I think it’s a bit awkward to paint all car buyers in this segment as “new only or used only.” There’s no way a good marketing person feels that the new-car market is fixed and exists separately from the used-car market.

      Many people want bang for the buck and how many bucks they’re willing to spend is usually the bigger factor than the age of the vehicle. If a new RX8 is the best alternative; then so be it… but a 3 year old 3-series coming off a lease can sway the decision making process if the price is right.

      My bad about the RWD sedan/coupe thing… the message I heard was just “why no cheap RWD?” But really, A RWD pragmatic/sporty sedan is an even bigger rat hole – and the arguments against it just get magnified versus the budget RWD coupe.

      They couldn’t reliably drive it in the snow belt (majority of buyers do not think it’s easy to simply swap snow tires); you’d have massive cannibalization against your own product line of affordable FWD, and there are way more semi-luxury used-car substitutes against your RWD sedan.

    • 0 avatar

      Whether or not Mr. Karesh was calling for the affordable RWD coupe or not, I know I’ve seen countless posts and messageboards that have. Everyone seemed to be beggin for a cheap RWD coupe with a turbo four that wasn’t just a straight line hauler, but was just fun to drive.

      Now, when it comes, there’s no sales. But perhaps that’s because this is not what everyone visualized when they asked for a cheap RWD coupe. Part of the plan was a LIGHT and cheap RWD coupe. Why the hell does this weight 3300 pounds? If they got this thing under 3000, the driving dynamics would change. It would be “tossable” and “engaging” and all those things that the review said it wasn’t. It may even have “character.”

      And, if it were super fun to drive, who cares if it has power, memorizing, super adjustable, heated seats? Throw some recaros in and call it a day.

      This is the same issue I fear will strike the upcoming Toyobaru coupe with its boxer four. If it weighs in at 3400 pounds with leather options and powerseats, I (and a bunch of message board posters) will be pretty disappointed.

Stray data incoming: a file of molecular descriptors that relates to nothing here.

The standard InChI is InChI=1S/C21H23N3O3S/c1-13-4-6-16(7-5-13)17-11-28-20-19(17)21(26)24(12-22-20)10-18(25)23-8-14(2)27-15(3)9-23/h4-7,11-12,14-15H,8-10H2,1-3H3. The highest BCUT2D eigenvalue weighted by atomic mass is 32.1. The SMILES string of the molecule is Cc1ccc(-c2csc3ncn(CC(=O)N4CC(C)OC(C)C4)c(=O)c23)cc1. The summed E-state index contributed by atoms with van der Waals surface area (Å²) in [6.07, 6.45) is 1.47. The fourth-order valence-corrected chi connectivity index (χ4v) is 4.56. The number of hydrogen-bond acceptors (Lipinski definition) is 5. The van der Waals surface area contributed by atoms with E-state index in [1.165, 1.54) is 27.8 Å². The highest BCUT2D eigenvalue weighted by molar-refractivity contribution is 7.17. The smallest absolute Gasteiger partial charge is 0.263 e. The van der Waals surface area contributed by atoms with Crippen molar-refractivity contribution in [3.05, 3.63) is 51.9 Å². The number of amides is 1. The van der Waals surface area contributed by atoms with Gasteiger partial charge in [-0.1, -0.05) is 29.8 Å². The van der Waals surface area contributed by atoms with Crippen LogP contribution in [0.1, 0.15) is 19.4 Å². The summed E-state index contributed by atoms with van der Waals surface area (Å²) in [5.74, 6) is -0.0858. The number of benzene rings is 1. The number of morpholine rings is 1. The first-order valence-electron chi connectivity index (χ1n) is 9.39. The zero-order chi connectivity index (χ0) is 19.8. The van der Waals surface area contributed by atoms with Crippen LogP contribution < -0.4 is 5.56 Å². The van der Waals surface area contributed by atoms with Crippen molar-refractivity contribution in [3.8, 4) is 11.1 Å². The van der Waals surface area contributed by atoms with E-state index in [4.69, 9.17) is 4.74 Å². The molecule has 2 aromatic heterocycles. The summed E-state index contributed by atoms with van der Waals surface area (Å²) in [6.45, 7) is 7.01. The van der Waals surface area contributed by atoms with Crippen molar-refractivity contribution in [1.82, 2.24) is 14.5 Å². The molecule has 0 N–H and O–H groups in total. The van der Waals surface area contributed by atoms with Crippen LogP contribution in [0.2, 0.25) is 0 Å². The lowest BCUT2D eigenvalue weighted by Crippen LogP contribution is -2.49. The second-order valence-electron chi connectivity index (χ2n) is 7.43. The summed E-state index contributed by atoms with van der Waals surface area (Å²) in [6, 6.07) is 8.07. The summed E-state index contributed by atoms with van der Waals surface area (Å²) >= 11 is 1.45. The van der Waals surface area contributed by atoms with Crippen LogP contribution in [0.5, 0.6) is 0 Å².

• 0 avatar

      I think that this is pretty good indication of how many enthusiasts who cry for cheap (non ponycar)RWD coupes are willing to spend their own money on one.
      The Mustang and Camaro labels are going to sell a pile of cars – even if they were crappy, which they’re not. Mention either of those names to anyone familiar with NorthAmerican vehicles and it drags up good memories and images. (we all remember bad ones too, but I think that we prefer to remember the good ponycars of the past).

  • avatar

    I’m surprised a bit at some of the percieved issues mentioned. I’ve never owned a car with a telescoping steering wheel so I wouldn’t miss it. Heated seats? I nearly burned my butt in a rental car before I found the off button – no thanks. No 10-way electric seat with 3 memory settings? The only person allowed to drive my car is ME, so I’ll only need to tweak it once.

    Think up-scale Tiburon, not Infiniti, and the car makes more sense. It’s like my current car but with more power, a better suspension (in the 3.0 Track), better brakes, a larger interior, and sound-deadening matting (mentioned only because mine has none). From my point of view, it’s all good.

    When you say it needs something to make this car outstanding, just look back a couple of sentences. ‘It comes close to matching an Infiniti G37 in those areas enthusiasts most care about, for considerably less money’. That’s pretty outstanding.